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Irritable bowel syndrome: diagnosis and coping with severe symptoms


Abdominal pain, cramping, bloating, gas, diarrhea, constipation—these are symptoms none of us like to talk about, but they are also the leading symptoms of irritable bowel syndrome (IBS). In some cases, symptoms may be mild and ignored, but in other cases they can be severe and interfere with day-to-day life.

This week on “Take Care,” Dr. Salam Zakko, a gastroenterologist and founder of the Connecticut Gastroenterology Institute at Bristol Hospital, sheds some light on the disorder that no one likes to talk about.

The cause of IBS is often credited to changes in lifestyle, environment, or diet, but Zakko believes there’s more to a diagnosis.

“We, amongst others, believe that IBS is not what we always thought it was. It is not this vague condition that has no offending agents. We are starting to believe that it is due to an overgrowth of bacteria in the small intestine, or possibly a change in the microbiome of the small intestine,” Zakko said.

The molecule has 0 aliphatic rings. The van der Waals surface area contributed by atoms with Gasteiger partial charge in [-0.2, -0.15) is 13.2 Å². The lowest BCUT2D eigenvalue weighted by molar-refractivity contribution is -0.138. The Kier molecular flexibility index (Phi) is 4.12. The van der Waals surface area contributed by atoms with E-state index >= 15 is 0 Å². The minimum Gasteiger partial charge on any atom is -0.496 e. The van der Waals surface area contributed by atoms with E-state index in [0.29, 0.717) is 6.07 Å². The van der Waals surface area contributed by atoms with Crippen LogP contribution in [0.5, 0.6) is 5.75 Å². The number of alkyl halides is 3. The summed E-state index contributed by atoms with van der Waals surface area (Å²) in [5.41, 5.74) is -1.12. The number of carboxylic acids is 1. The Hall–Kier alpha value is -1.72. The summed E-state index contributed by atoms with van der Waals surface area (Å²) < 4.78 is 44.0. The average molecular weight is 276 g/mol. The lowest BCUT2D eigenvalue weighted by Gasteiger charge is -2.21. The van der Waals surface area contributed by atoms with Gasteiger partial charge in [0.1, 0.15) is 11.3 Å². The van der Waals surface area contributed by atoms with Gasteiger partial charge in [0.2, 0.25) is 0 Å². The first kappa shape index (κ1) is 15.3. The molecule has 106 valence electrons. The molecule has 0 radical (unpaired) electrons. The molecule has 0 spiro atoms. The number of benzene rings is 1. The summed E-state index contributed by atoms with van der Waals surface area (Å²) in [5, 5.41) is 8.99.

According to Zakko, there is good and bad bacteria in the intestines. But most good bacteria should reside in the large intestine, where probiotics can help them flourish. The small intestine should have little to no bacteria in it, and when there is more than there should be, it starts to interfere with digestion.

“When a person with this condition eats a certain food, or many times any food, the bacteria will attack the food, produce toxins and gases, and hence the symptoms of IBS,” Zakko said.

Since current diagnosis does not test the causes Zakko mentions, IBS can sometimes be confused with other gastrointestinal infections and even food allergies.

Zakko says anyone is subject to IBS, and rates are growing in the number of young adults diagnosed with it, but it is most common among middle-aged women.

To reduce the symptoms of IBS, one could buy over-the-counter medicine, such as probiotics; take prescription medication; and eliminate their intake of gluten and certain sugars, which are believed to fuel IBS, according to Zakko.

However, Zakko says these methods only produce temporary relief.

“We are trying to develop means to treat the condition and [find] treatment by where we would eliminate the bacteria, and then the symptoms will disappear altogether without having to take a medication,” Zakko said.

If Zakko’s bacteria theory is correct and lasting treatment is found, this could mean an end to suffering for those with IBS.